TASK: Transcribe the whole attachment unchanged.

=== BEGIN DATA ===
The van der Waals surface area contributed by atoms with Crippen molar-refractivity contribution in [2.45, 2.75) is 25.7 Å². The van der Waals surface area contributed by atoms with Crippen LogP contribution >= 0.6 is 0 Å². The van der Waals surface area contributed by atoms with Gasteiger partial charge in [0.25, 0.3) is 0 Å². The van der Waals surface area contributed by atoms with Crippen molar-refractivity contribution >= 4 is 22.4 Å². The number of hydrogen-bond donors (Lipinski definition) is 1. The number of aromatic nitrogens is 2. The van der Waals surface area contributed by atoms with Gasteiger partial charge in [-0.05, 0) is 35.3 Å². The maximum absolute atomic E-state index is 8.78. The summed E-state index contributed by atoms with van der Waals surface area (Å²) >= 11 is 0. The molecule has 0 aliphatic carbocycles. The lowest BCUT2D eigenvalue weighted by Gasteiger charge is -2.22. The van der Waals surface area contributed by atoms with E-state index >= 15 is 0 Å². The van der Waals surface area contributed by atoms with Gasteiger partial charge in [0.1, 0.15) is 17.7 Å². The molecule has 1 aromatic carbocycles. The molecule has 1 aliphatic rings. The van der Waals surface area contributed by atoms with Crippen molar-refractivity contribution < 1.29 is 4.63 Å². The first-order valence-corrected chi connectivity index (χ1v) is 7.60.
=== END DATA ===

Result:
The van der Waals surface area contributed by atoms with Crippen molar-refractivity contribution in [2.45, 2.75) is 25.7 Å². The van der Waals surface area contributed by atoms with Crippen LogP contribution >= 0.6 is 0 Å². The van der Waals surface area contributed by atoms with Gasteiger partial charge in [0.25, 0.3) is 0 Å². The van der Waals surface area contributed by atoms with Crippen molar-refractivity contribution >= 4 is 22.4 Å². The number of hydrogen-bond donors (Lipinski definition) is 1. The number of aromatic nitrogens is 2. The van der Waals surface area contributed by atoms with Gasteiger partial charge in [-0.05, 0) is 35.3 Å². The maximum absolute atomic E-state index is 8.78. The summed E-state index contributed by atoms with van der Waals surface area (Å²) >= 11 is 0. The molecule has 0 aliphatic carbocycles. The lowest BCUT2D eigenvalue weighted by Gasteiger charge is -2.22. The van der Waals surface area contributed by atoms with E-state index >= 15 is 0 Å². The van der Waals surface area contributed by atoms with Gasteiger partial charge in [0.1, 0.15) is 17.7 Å². The molecule has 1 aromatic carbocycles. The molecule has 1 aliphatic rings. The van der Waals surface area contributed by atoms with Crippen molar-refractivity contribution < 1.29 is 4.63 Å². The first-order valence-corrected chi connectivity index (χ1v) is 7.60.